(n. p.): (n. d.). 1st printing (presumed), ca early 20th C. SIGNED by Crawford under the 2nd poem. One sheet, printed recto only. 'Kids' an 8 line verse; 'Maxim' 3 stanzas, of 8 lines each. Photographic image [2-1/8" x 1-1/2"] of Capt Jack in upper left corner. Facsimile signature to right, between the printed verses. 8-1/2" x 5-1/4". Now housed in an archival mylar sleeve. 2 faint horizontal fold-lines. VG+. Item #40327
"John Wallace Crawford, 'Capt Jack', also known as 'The Poet Scout', was an American adventurer, educator, & author. 'Captain Jack' was a master storyteller about the Wild West and is known in American history as one of the most popular performers in the late 19th C. His daring ride of 350 miles in 6 days to carry dispatches to Fort Laramie for the New York Herald, to tell the news of the great victory by Gen. George Crook against the village of Chief American Horse at the Battle of Slim Buttes during the Great Sioux War of 1876-1877, made him a national celebrity.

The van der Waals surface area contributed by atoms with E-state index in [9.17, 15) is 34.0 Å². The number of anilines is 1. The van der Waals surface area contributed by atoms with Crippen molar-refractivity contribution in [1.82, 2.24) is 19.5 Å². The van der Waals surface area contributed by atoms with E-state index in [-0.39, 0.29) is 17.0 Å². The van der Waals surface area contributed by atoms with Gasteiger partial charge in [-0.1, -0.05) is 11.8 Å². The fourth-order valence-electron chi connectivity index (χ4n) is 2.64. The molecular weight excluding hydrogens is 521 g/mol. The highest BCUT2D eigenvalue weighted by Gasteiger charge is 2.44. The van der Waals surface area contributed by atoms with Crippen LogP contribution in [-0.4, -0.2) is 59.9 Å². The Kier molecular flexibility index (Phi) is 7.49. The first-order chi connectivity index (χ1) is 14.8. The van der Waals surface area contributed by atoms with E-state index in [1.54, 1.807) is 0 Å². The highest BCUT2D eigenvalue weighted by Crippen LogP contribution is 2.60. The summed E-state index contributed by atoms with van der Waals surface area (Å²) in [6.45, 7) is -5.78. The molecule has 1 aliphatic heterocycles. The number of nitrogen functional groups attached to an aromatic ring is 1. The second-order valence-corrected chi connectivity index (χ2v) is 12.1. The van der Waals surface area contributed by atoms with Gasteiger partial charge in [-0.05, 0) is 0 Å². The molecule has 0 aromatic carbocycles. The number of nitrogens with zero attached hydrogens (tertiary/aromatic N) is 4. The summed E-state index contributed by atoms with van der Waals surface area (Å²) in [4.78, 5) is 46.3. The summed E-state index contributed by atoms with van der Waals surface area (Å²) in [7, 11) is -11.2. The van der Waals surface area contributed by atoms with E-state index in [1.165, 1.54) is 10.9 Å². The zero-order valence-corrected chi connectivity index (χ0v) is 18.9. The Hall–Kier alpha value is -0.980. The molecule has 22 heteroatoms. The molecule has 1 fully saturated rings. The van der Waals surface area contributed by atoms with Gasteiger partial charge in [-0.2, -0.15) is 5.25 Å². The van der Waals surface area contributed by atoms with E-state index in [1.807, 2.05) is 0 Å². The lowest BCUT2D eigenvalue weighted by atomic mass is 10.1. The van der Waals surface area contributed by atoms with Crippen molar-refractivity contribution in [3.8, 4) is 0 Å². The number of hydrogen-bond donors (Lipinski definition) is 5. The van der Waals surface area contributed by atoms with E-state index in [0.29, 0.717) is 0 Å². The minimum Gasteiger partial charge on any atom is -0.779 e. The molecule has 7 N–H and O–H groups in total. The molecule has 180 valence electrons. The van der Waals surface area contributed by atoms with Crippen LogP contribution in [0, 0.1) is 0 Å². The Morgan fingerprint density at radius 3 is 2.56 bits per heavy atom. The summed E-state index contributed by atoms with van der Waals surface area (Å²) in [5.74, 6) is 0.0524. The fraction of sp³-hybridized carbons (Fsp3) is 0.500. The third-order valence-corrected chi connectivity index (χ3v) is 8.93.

Crawford was a prolific writer and published seven books of poetry, wrote more than one hundred short stories and copyrighted four plays. Captain Jack’s written accounts of life on the frontier are noted for their true representation of the real dangers of harsh pioneer life. Many of Captain Jack’s books and poems are still performed and recorded as songs, such as "The Death of Custer", "Rattlin' Joe's Prayer" (which became the basis, reset as narrated by a soldier, of the song "Deck of Cards") where a miner preaches a sermon from playing cards, and "California Joe and the Girl Trapper". His poem "Only a Miner Killed" has been cited as the basis for Bob Dylan's song "Only a Hobo".
Not found on OCLC. Rare thus.